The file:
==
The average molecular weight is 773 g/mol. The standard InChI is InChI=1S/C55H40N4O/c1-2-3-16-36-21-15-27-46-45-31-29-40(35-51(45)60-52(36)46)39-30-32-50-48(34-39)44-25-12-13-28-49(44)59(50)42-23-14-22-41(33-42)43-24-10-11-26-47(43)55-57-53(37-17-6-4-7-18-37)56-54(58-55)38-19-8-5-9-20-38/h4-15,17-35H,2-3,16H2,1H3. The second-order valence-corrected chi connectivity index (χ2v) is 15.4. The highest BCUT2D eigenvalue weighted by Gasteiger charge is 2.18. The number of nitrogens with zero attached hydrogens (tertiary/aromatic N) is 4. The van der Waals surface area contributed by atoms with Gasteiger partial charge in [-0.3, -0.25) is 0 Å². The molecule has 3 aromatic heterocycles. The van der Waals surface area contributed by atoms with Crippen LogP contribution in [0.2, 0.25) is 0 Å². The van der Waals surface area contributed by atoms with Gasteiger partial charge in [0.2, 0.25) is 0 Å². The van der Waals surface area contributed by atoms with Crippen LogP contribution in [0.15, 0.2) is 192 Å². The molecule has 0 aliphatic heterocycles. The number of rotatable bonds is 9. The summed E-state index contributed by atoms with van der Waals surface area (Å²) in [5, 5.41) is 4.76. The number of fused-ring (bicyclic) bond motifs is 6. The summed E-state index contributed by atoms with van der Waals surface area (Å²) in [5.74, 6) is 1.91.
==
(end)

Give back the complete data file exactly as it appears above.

The average molecular weight is 773 g/mol. The standard InChI is InChI=1S/C55H40N4O/c1-2-3-16-36-21-15-27-46-45-31-29-40(35-51(45)60-52(36)46)39-30-32-50-48(34-39)44-25-12-13-28-49(44)59(50)42-23-14-22-41(33-42)43-24-10-11-26-47(43)55-57-53(37-17-6-4-7-18-37)56-54(58-55)38-19-8-5-9-20-38/h4-15,17-35H,2-3,16H2,1H3. The second-order valence-corrected chi connectivity index (χ2v) is 15.4. The highest BCUT2D eigenvalue weighted by Gasteiger charge is 2.18. The number of nitrogens with zero attached hydrogens (tertiary/aromatic N) is 4. The van der Waals surface area contributed by atoms with Gasteiger partial charge in [-0.3, -0.25) is 0 Å². The molecule has 3 aromatic heterocycles. The van der Waals surface area contributed by atoms with Crippen LogP contribution in [0.2, 0.25) is 0 Å². The van der Waals surface area contributed by atoms with Gasteiger partial charge in [0.2, 0.25) is 0 Å². The van der Waals surface area contributed by atoms with Crippen LogP contribution in [0.15, 0.2) is 192 Å². The molecule has 0 aliphatic heterocycles. The number of rotatable bonds is 9. The summed E-state index contributed by atoms with van der Waals surface area (Å²) in [5, 5.41) is 4.76. The number of fused-ring (bicyclic) bond motifs is 6. The summed E-state index contributed by atoms with van der Waals surface area (Å²) in [5.74, 6) is 1.91.